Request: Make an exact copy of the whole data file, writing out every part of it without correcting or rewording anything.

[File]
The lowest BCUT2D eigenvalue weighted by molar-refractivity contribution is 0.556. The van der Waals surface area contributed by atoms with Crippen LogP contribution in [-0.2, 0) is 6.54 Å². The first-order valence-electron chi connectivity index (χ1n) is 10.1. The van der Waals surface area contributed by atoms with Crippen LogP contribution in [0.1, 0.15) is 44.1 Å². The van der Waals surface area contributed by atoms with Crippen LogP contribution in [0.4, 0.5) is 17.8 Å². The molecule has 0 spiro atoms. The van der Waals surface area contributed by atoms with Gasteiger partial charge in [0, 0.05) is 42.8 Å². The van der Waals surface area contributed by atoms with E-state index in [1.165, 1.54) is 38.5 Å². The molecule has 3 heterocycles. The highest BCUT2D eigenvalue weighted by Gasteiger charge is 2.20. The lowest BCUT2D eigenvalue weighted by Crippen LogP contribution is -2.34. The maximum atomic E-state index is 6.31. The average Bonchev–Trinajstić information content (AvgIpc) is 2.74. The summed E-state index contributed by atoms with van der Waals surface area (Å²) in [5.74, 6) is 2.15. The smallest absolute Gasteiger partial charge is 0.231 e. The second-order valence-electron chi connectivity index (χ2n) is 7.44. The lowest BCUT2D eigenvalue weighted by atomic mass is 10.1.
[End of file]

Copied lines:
The lowest BCUT2D eigenvalue weighted by molar-refractivity contribution is 0.556. The van der Waals surface area contributed by atoms with Crippen LogP contribution in [-0.2, 0) is 6.54 Å². The first-order valence-electron chi connectivity index (χ1n) is 10.1. The van der Waals surface area contributed by atoms with Crippen LogP contribution in [0.1, 0.15) is 44.1 Å². The van der Waals surface area contributed by atoms with Crippen LogP contribution in [0.4, 0.5) is 17.8 Å². The molecule has 0 spiro atoms. The van der Waals surface area contributed by atoms with Gasteiger partial charge in [0, 0.05) is 42.8 Å². The van der Waals surface area contributed by atoms with E-state index in [1.165, 1.54) is 38.5 Å². The molecule has 3 heterocycles. The highest BCUT2D eigenvalue weighted by Gasteiger charge is 2.20. The lowest BCUT2D eigenvalue weighted by Crippen LogP contribution is -2.34. The maximum atomic E-state index is 6.31. The average Bonchev–Trinajstić information content (AvgIpc) is 2.74. The summed E-state index contributed by atoms with van der Waals surface area (Å²) in [5.74, 6) is 2.15. The smallest absolute Gasteiger partial charge is 0.231 e. The second-order valence-electron chi connectivity index (χ2n) is 7.44. The lowest BCUT2D eigenvalue weighted by atomic mass is 10.1.